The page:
Still communist after 90 years? The Chinese Communist Party was founded on July 1, 1921.
1. On July 1, the Chinese Communist Party will celebrate its 90th birthday. Do you think the CCP will celebrate also its 100th birthday 10 years from now, and why?
2. Where is CCP heading to in your opinion? Is an adjective “Communist” still somehow important in the name Chinese Communist Party?
Harold Tanner, Associate Professor of Chinese History, Department of History, University of North Texas
1. Yes—I think that ten years from now, the CCP will still be around and celebrating the 100th anniversary of its founding. Why? Because so far, the CCP has proven very successful at combining economic reform with a continued monopoly on political power. The Communist leadership’s ability to deliver continued economic growth has enabled it to co-opt the emerging Chinese middle class of entrepreneurs, professionals, and urban educated people, all of whom see the Communist Party as having provided the economic policies and political stability that have been the context for their own increasing wealth and happiness. There are people who have been on the losing side of the Chinese economic miracle—laid-off workers, farmers who have lost their land to development, people whose lives have been affected by pollution or who have been victimized by local officials, and intellectuals who, for one reason or another, have run afoul of the government. These disaffected people are not linked together to form a coherent opposition and are unable to pose a significant threat to the Communist Party, let alone take its place. However, when economic growth slows down (which it certainly will at some point), China will experience increasing levels of social instability. If this begins to happen in the next few years, it is possible that the Communist Party regime will be facing a more challenging environment in ten years’ time and that its 100th anniversary celebrations will be less exuberant than we might expect. But all in all, I do think that the Party will still be around and holding on to its monopoly on political power in ten years.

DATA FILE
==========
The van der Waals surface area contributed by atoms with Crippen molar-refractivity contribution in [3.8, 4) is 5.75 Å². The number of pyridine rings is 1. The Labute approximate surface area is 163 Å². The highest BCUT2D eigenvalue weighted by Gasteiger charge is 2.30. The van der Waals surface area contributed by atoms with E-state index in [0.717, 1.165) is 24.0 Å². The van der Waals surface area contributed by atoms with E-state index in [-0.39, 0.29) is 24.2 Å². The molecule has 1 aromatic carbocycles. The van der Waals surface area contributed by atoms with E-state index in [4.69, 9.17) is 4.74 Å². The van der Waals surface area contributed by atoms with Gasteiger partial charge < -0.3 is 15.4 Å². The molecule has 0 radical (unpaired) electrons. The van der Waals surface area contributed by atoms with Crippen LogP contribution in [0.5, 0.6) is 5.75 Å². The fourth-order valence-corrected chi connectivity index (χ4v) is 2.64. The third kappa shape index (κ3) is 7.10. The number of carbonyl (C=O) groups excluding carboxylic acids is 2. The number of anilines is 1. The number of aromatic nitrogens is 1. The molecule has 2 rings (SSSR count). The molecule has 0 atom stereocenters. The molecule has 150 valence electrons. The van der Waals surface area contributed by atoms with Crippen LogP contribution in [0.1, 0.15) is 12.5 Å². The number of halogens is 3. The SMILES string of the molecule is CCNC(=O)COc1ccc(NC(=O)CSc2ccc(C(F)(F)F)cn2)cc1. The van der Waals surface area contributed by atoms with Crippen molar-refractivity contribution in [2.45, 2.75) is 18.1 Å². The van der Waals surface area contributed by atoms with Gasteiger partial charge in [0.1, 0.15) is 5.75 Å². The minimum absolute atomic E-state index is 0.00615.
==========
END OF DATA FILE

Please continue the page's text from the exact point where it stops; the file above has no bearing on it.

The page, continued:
2. China experts routinely try to predict where the CCP is heading—the predictions are generally wrong. To cite the most notorious example Gordon Chang’s book _The Coming Collapse of China_ predicted that the Communist regime and its economic miracle would come crashing to the ground within five to ten years. That was in 2001. Ten years later, China is still growing and the Communist Party is still in power. I do think that the Communist Party is heading for more challenges, both internal and external, over the next ten years. These challenges are not unique to China, nor are they fundamentally tied in any causational way to China’s one-party political system. First, China, like all the other countries on the earth, will face increasing challenges in the matter of resources, and especially energy resources. The Communist Party will come under pressure to obtain the resources, particularly oil and gas, necessary to continued economic growth. This will push China into deeper and farther-reaching regional and global relationships and possibly conflicts, particularly in the South China Sea and in the waters between China and Japan. The Communist Party will need to be increasingly assertive in order to guarantee access to energy resources, but not so assertive as to precipitate a war. Domestically, any significant slow-down in economic growth has the potential to cause disaffection among the urban middle classes. This, combined with the strong perception of endemic official corruption, could create a serious problem for the Party. In the coming years, the Party, whose leaders are clearly aware of the possibility of domestic unrest metastasizing into the kind of massive rejection of Party rule that happened in Eastern Europe and the former Soviet Union, will continue to suppress any signs of organized opposition, increase control over the flow of information, and imprison or otherwise silence high-profile dissidents.
Is the adjective “Communist” still somehow important to the Communist Party? In economic terms, it is nearly, but not entirely meaningless. The Communist Party presides over an economy which has long abandoned the egalitarian ideals of Mao Zedong Karl Marx and which gives no more than lip-service to the Marxist idea that human history is advancing toward the realization of the historical stage of communism. Still, state enterprises do exist and the fact that the regime does use the name “Communist” means that there is always the possibility of criticizing the regime for not living up to its name and of the regime adopting policies that give more encouragement to state industries and less to the private sector if it should choose to do so. In political terms, if we think of the adjective “Communist” as denoting a Leninist one-party political system, one inspired by Marx and Engels’ writing on the dictatorship of the proletariat (as, for instance, in the Critique of the Gotha Program), then the adjective does have some meaning: the Chinese Communist Party is still “Communist” in the sense of still being a Leninist state.